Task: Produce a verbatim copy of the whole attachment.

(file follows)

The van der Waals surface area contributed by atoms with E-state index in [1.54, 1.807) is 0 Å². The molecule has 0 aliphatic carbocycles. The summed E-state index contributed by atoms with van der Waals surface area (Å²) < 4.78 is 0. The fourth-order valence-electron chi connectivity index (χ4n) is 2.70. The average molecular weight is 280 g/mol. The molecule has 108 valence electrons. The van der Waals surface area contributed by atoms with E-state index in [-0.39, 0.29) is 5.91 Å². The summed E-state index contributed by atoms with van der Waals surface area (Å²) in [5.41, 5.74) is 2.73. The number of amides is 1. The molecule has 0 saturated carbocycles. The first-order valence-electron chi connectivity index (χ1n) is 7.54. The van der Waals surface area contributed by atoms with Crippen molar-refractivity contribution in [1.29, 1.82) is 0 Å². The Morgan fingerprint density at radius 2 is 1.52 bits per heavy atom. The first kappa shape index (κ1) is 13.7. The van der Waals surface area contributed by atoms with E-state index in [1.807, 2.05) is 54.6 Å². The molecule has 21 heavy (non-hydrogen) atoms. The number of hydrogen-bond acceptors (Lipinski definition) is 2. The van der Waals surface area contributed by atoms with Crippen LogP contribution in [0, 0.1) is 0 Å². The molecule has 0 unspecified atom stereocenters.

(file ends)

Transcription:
The van der Waals surface area contributed by atoms with E-state index in [1.54, 1.807) is 0 Å². The molecule has 0 aliphatic carbocycles. The summed E-state index contributed by atoms with van der Waals surface area (Å²) < 4.78 is 0. The fourth-order valence-electron chi connectivity index (χ4n) is 2.70. The average molecular weight is 280 g/mol. The molecule has 108 valence electrons. The van der Waals surface area contributed by atoms with E-state index in [-0.39, 0.29) is 5.91 Å². The summed E-state index contributed by atoms with van der Waals surface area (Å²) in [5.41, 5.74) is 2.73. The number of amides is 1. The molecule has 0 saturated carbocycles. The first-order valence-electron chi connectivity index (χ1n) is 7.54. The van der Waals surface area contributed by atoms with Crippen molar-refractivity contribution in [1.29, 1.82) is 0 Å². The Morgan fingerprint density at radius 2 is 1.52 bits per heavy atom. The first kappa shape index (κ1) is 13.7. The van der Waals surface area contributed by atoms with E-state index in [1.807, 2.05) is 54.6 Å². The molecule has 21 heavy (non-hydrogen) atoms. The number of hydrogen-bond acceptors (Lipinski definition) is 2. The van der Waals surface area contributed by atoms with Crippen LogP contribution in [0, 0.1) is 0 Å². The molecule has 0 unspecified atom stereocenters.